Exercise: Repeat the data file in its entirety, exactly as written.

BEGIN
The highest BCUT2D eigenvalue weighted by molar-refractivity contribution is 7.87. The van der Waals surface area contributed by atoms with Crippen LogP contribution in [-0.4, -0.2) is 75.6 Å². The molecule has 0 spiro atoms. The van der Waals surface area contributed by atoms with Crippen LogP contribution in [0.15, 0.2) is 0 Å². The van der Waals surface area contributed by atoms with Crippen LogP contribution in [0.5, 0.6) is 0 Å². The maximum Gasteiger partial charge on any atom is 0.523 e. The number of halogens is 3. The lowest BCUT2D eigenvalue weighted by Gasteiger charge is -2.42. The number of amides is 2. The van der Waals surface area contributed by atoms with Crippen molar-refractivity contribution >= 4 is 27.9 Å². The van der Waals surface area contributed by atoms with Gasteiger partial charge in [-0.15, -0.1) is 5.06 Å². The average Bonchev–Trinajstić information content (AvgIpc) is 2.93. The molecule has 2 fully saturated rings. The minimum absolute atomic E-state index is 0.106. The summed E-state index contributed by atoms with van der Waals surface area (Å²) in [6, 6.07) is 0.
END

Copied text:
The highest BCUT2D eigenvalue weighted by molar-refractivity contribution is 7.87. The van der Waals surface area contributed by atoms with Crippen LogP contribution in [-0.4, -0.2) is 75.6 Å². The molecule has 0 spiro atoms. The van der Waals surface area contributed by atoms with Crippen LogP contribution in [0.15, 0.2) is 0 Å². The van der Waals surface area contributed by atoms with Crippen LogP contribution in [0.5, 0.6) is 0 Å². The maximum Gasteiger partial charge on any atom is 0.523 e. The number of halogens is 3. The lowest BCUT2D eigenvalue weighted by Gasteiger charge is -2.42. The number of amides is 2. The van der Waals surface area contributed by atoms with Crippen molar-refractivity contribution >= 4 is 27.9 Å². The van der Waals surface area contributed by atoms with Gasteiger partial charge in [-0.15, -0.1) is 5.06 Å². The average Bonchev–Trinajstić information content (AvgIpc) is 2.93. The molecule has 2 fully saturated rings. The minimum absolute atomic E-state index is 0.106. The summed E-state index contributed by atoms with van der Waals surface area (Å²) in [6, 6.07) is 0.